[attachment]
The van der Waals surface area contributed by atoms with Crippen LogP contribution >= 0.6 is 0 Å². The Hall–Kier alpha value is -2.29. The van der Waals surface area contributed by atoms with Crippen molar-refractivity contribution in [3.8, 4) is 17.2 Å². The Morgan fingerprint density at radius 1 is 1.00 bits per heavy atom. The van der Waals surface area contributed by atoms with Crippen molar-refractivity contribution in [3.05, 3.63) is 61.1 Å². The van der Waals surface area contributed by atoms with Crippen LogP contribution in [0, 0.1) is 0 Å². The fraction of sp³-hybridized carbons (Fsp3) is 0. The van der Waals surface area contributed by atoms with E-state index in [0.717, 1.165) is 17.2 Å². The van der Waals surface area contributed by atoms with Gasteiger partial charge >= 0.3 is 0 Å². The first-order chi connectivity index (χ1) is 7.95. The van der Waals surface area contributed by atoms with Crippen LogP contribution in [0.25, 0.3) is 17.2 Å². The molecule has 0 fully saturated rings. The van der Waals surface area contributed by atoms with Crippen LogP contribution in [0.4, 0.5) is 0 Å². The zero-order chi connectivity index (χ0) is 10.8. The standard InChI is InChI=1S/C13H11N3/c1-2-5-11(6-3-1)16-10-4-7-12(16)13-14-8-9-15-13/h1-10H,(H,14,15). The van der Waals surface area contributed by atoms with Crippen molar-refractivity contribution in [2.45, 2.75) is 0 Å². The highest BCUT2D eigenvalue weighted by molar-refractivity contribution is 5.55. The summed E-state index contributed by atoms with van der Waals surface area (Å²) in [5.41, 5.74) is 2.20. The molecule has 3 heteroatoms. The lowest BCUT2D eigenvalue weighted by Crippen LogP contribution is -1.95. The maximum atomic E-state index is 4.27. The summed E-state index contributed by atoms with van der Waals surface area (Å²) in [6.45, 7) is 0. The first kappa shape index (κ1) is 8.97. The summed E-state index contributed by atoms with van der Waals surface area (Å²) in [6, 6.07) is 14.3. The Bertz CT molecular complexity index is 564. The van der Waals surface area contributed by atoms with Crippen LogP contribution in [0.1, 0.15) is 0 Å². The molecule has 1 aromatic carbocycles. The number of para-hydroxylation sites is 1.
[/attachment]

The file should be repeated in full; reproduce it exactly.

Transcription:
The van der Waals surface area contributed by atoms with Crippen LogP contribution >= 0.6 is 0 Å². The Hall–Kier alpha value is -2.29. The van der Waals surface area contributed by atoms with Crippen molar-refractivity contribution in [3.8, 4) is 17.2 Å². The Morgan fingerprint density at radius 1 is 1.00 bits per heavy atom. The van der Waals surface area contributed by atoms with Crippen molar-refractivity contribution in [3.05, 3.63) is 61.1 Å². The van der Waals surface area contributed by atoms with Crippen LogP contribution in [0, 0.1) is 0 Å². The fraction of sp³-hybridized carbons (Fsp3) is 0. The van der Waals surface area contributed by atoms with E-state index in [0.717, 1.165) is 17.2 Å². The van der Waals surface area contributed by atoms with Gasteiger partial charge >= 0.3 is 0 Å². The first-order chi connectivity index (χ1) is 7.95. The van der Waals surface area contributed by atoms with Crippen LogP contribution in [0.25, 0.3) is 17.2 Å². The molecule has 0 fully saturated rings. The van der Waals surface area contributed by atoms with Crippen LogP contribution in [0.4, 0.5) is 0 Å². The zero-order chi connectivity index (χ0) is 10.8. The standard InChI is InChI=1S/C13H11N3/c1-2-5-11(6-3-1)16-10-4-7-12(16)13-14-8-9-15-13/h1-10H,(H,14,15). The van der Waals surface area contributed by atoms with Crippen molar-refractivity contribution in [2.45, 2.75) is 0 Å². The highest BCUT2D eigenvalue weighted by molar-refractivity contribution is 5.55. The summed E-state index contributed by atoms with van der Waals surface area (Å²) in [5.41, 5.74) is 2.20. The molecule has 3 heteroatoms. The lowest BCUT2D eigenvalue weighted by Crippen LogP contribution is -1.95. The maximum atomic E-state index is 4.27. The summed E-state index contributed by atoms with van der Waals surface area (Å²) in [6.45, 7) is 0. The first kappa shape index (κ1) is 8.97. The summed E-state index contributed by atoms with van der Waals surface area (Å²) in [6, 6.07) is 14.3. The Bertz CT molecular complexity index is 564. The van der Waals surface area contributed by atoms with Crippen LogP contribution in [0.1, 0.15) is 0 Å². The molecule has 1 aromatic carbocycles. The number of para-hydroxylation sites is 1.